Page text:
Don’t really agree with opening premise but it’s interesting.

It seems to me that their use of the word “music” is a stand in for entertainment and marketing, i.e. they are not talking about content, everything but.

I would say the audience is the citizenry, and the “bands” are like the Keebler Elves hyping the product, which is the entertainment package that includes everything from the show to the beer to the t-shirts. The Label’s aren’t countries, they are in fact multinational corporations.

An important stat isn’t discussed, demographics. Who is spending the money that goes towards the superstar combines? How much of it is spent by children, who’s agenda’s deserve respect but don’t tell us much about the economics of music as an art form over all; we might as well be looking at the economics of the soda pop industry.

March 9, 2014 at 6:17 am

The problem is wider and less snarky than the report makes things seem.

I have nearly never been interested in most of what would be “superstar” category. I don’t really know who is in there, but I’m guessing that my high school and college collection of heavy metal and grunge contains a few superstars, or former superstars.

I’m 40 now. I don’t listen to the radio, don’t subscribe to whatever, and because of this, generally don’t learn of new musicians that I like for a few years after they start making records. I occasionally look at lists of hit artists and have no idea who many of them are. There are popular genres I’ve never or barely heard of.

But there is also just simply too much good music out there. I have only so much time to listen to music. But I have 7400 songs on my computer, and a few dozen concert and music video DVDs. I have a bunch of REM – are they superstars? former superstars? I don’t know – but I don’t listen to them much anymore. I’m listening to a heavy rotation of Siouxsie & the Banshees, PJ Harvey, Björk, Brian Eno, Coheed & Cambria, Scott Walker’s I’m-old-and-don’t-give-a shit-what-you-think albums. Are any of them superstars? No idea. But David Bowie has been very frequently listened to for 20 years and I don’t give a crap if he’s a superstar who sweats $100 bills.

Is there other good stuff out there that I’m not listening to? I’m sure there is. It would be nice to have the time to pick up all of the Clutch albums I haven’t listened to much, fully explore the Outkast catalog, Television, more Mogwai, rediscover the joys of the Pixies and Guided By Voices.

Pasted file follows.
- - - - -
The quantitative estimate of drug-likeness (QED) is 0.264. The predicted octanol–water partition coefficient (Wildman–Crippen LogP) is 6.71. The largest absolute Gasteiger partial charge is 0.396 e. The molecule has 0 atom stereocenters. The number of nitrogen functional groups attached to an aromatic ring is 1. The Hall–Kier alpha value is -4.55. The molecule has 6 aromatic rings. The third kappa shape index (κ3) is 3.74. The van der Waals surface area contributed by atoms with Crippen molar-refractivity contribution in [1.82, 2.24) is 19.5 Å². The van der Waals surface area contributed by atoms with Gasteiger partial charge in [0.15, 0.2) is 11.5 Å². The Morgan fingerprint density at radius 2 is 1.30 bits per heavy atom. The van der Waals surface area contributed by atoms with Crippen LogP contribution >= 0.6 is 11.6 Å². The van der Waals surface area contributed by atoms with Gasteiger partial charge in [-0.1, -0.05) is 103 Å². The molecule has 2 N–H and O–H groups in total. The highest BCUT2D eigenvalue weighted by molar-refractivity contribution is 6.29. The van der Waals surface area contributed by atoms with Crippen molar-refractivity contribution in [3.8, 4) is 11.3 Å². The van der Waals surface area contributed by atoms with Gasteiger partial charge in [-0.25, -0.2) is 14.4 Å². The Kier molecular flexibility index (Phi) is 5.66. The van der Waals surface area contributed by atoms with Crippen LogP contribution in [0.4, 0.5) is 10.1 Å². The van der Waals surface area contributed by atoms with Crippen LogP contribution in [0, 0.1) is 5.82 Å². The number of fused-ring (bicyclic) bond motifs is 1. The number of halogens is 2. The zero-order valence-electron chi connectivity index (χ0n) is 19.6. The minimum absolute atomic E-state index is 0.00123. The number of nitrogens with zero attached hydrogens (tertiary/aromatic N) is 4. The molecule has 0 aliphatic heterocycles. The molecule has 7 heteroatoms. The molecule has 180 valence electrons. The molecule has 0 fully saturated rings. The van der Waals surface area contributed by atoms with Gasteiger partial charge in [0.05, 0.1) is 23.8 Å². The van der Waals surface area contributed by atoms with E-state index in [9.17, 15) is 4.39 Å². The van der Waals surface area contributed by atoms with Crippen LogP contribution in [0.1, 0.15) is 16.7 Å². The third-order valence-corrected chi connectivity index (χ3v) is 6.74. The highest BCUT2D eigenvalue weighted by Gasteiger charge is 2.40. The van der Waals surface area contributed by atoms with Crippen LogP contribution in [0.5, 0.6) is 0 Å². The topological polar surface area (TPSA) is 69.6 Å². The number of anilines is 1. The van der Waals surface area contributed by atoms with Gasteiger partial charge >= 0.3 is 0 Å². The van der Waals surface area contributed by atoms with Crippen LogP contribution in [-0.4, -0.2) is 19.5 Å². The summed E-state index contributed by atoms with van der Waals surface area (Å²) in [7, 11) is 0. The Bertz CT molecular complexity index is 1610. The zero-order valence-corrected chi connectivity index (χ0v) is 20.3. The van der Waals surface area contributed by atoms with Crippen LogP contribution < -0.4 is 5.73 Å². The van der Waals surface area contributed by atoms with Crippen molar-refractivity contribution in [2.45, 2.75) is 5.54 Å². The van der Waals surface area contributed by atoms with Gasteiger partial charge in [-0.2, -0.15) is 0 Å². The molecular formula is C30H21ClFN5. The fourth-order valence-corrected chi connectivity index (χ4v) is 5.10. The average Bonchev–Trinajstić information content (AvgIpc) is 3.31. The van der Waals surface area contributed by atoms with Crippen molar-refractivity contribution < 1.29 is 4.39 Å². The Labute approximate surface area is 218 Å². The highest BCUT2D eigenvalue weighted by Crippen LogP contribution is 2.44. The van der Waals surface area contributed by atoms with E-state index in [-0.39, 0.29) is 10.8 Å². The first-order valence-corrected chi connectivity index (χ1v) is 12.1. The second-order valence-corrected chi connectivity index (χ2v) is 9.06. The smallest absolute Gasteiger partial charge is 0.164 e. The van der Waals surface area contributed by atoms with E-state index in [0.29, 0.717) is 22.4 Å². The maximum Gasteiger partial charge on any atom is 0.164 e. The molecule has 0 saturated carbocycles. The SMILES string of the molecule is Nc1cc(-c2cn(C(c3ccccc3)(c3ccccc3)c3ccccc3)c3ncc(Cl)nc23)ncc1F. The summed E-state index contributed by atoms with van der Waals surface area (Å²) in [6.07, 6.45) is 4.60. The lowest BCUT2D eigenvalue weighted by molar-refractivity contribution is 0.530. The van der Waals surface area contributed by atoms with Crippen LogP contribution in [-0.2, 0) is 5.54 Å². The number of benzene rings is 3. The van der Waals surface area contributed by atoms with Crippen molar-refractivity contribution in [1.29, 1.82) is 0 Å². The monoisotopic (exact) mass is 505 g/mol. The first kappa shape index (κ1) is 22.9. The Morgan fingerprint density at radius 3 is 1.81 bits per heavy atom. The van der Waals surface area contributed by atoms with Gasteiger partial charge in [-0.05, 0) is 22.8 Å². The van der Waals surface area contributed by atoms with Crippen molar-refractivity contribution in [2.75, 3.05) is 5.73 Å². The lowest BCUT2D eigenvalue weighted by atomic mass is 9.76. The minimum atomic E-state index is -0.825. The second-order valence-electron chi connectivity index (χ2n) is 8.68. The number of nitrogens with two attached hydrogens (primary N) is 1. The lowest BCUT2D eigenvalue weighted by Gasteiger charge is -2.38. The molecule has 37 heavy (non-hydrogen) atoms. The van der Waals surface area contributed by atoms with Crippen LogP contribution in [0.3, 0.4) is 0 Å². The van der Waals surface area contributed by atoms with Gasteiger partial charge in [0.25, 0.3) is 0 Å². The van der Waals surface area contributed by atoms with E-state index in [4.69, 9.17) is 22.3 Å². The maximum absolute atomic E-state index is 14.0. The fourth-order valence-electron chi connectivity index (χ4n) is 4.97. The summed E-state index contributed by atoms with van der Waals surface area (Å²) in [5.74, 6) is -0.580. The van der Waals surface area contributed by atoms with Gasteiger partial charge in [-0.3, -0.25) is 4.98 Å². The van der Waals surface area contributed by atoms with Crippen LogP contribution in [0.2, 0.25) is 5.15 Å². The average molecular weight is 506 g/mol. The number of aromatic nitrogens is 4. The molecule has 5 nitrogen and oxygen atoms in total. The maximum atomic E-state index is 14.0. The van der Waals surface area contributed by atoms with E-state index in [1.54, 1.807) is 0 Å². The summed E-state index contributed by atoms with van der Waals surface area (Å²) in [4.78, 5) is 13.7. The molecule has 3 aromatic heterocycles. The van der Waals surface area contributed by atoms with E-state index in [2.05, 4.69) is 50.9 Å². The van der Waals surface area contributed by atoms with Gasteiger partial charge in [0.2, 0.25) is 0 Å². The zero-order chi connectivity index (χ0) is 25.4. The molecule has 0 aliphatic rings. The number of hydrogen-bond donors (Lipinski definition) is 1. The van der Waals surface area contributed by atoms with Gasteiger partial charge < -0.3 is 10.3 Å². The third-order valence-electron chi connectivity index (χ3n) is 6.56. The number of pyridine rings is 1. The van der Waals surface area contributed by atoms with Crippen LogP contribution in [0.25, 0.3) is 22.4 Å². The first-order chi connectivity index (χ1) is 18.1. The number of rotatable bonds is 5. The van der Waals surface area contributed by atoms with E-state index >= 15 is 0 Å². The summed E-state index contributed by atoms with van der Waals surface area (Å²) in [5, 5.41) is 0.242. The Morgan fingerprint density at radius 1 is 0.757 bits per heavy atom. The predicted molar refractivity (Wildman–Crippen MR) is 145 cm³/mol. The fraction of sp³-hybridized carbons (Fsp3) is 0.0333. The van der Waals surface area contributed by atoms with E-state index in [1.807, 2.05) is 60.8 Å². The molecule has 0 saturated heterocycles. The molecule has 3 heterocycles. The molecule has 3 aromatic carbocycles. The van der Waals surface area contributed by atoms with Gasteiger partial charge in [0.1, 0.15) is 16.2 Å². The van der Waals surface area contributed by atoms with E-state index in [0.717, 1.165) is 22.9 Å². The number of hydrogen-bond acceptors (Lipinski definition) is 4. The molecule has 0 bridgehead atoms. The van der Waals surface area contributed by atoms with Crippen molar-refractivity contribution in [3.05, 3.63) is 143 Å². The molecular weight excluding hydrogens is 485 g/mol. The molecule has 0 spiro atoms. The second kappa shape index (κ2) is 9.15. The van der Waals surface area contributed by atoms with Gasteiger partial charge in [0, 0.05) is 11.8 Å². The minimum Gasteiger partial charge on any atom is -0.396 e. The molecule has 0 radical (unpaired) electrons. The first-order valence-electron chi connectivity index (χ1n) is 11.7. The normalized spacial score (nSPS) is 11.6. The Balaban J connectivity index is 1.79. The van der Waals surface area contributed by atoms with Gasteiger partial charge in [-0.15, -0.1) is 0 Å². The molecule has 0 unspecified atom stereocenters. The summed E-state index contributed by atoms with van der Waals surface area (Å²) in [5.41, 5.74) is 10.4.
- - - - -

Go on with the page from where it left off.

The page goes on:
But I don’t have the time. And I’m single, work from home and can listen to music while working, and even listen to music while I sleep. But I don’t have the time. And there is plenty of other high quality work being done in other areas of the arts. There are thousands of hours of great science and history documentaries alone, and my job involves keeping competent in several foreign languages so watching German documentaries and French movies are necessary for me.

I resent the notion that the stats show that we’re all “sheeple” needing a shepherd. I read news in four languages a day. Get into arguments with people over just how close the relationship between Frisian and Dutch is. Read articles about genetic sequencing of early American skeletal finds. Take online courses in advanced problem solving methodologies and the potential pitfalls for electronic voting in democracies.

I’m about as far from a sheeple as you can get. But I’m overloaded with information that I think is great, musical and not.

And I’m sure that when you break down that superstar category, you’ll find that there are various clusters of listeners, and that within each cluster, there’s a bit of a tail as people who are interested in that kind of music find new artists who make what they like.

I listened to virtually nothing but Kristeen Young for 5 days after finding her work. Which I arrived at by seeing on Amazon that she did a song with a superstar I enjoy, a song which I was not impressed with, but monster corporation Amazon kept poking her recommendation at me until I investigated further on YouTube, another mega-corp service, and found that Kristeen Young’s duet with David Bowie was one of her least interesting song and promptly purchased everything else she’s done. So I suppose that the system worked this time, even when your favorite category of music is “unclassifiable”.

March 9, 2014 at 6:21 am

And hell, Rodriguez. There’s your really long tail. Or really long slow fuse leading to a bomb.

John Poole
March 8, 2014 at 5:08 pm

Was “slither” a typo. Shouldn’t it have been sliver? As a slip up it says a little about the music business. It has always been run by snakes.

Donna Mair
March 7, 2014 at 1:56 am

what an amazing article! i agree.. too much choice leads to no decision making.. and the market is saturated with mediocre to bad/crap music so consumers are flooded with it. Harder and harder to weed out the good stuff except for the superstars with the funds to be seen.

Adam Lubicz
March 6, 2014 at 10:19 pm

I thought things like itunes and spoitfy were supposed to fix thIs? Also what about the rise in vinyl sales? This is pretty sad.